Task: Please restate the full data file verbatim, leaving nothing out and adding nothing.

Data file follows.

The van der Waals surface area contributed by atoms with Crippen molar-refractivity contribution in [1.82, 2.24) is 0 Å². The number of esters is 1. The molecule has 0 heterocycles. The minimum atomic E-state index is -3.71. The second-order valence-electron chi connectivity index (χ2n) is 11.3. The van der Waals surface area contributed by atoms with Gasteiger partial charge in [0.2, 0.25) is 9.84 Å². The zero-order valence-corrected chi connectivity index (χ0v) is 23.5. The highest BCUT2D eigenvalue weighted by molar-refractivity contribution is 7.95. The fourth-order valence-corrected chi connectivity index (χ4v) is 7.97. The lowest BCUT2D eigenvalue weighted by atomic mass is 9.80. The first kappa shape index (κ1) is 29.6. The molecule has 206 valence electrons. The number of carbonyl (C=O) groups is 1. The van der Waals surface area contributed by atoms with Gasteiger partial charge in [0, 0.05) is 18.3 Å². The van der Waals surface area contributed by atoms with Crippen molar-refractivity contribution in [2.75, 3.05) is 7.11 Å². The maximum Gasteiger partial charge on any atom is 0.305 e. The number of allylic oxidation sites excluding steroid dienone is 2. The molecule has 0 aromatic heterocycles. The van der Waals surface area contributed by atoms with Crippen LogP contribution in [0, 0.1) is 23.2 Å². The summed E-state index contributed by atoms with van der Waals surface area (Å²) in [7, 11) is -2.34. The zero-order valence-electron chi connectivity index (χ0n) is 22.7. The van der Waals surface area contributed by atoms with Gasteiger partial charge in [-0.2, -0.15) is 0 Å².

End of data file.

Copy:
The van der Waals surface area contributed by atoms with Crippen molar-refractivity contribution in [1.82, 2.24) is 0 Å². The number of esters is 1. The molecule has 0 heterocycles. The minimum atomic E-state index is -3.71. The second-order valence-electron chi connectivity index (χ2n) is 11.3. The van der Waals surface area contributed by atoms with Gasteiger partial charge in [0.2, 0.25) is 9.84 Å². The zero-order valence-corrected chi connectivity index (χ0v) is 23.5. The highest BCUT2D eigenvalue weighted by molar-refractivity contribution is 7.95. The fourth-order valence-corrected chi connectivity index (χ4v) is 7.97. The lowest BCUT2D eigenvalue weighted by atomic mass is 9.80. The first kappa shape index (κ1) is 29.6. The molecule has 206 valence electrons. The number of carbonyl (C=O) groups is 1. The van der Waals surface area contributed by atoms with Gasteiger partial charge in [0, 0.05) is 18.3 Å². The van der Waals surface area contributed by atoms with Crippen molar-refractivity contribution in [2.75, 3.05) is 7.11 Å². The maximum Gasteiger partial charge on any atom is 0.305 e. The number of allylic oxidation sites excluding steroid dienone is 2. The molecule has 0 aromatic heterocycles. The van der Waals surface area contributed by atoms with Crippen LogP contribution in [0, 0.1) is 23.2 Å². The summed E-state index contributed by atoms with van der Waals surface area (Å²) in [7, 11) is -2.34. The zero-order valence-electron chi connectivity index (χ0n) is 22.7. The van der Waals surface area contributed by atoms with Gasteiger partial charge in [-0.2, -0.15) is 0 Å².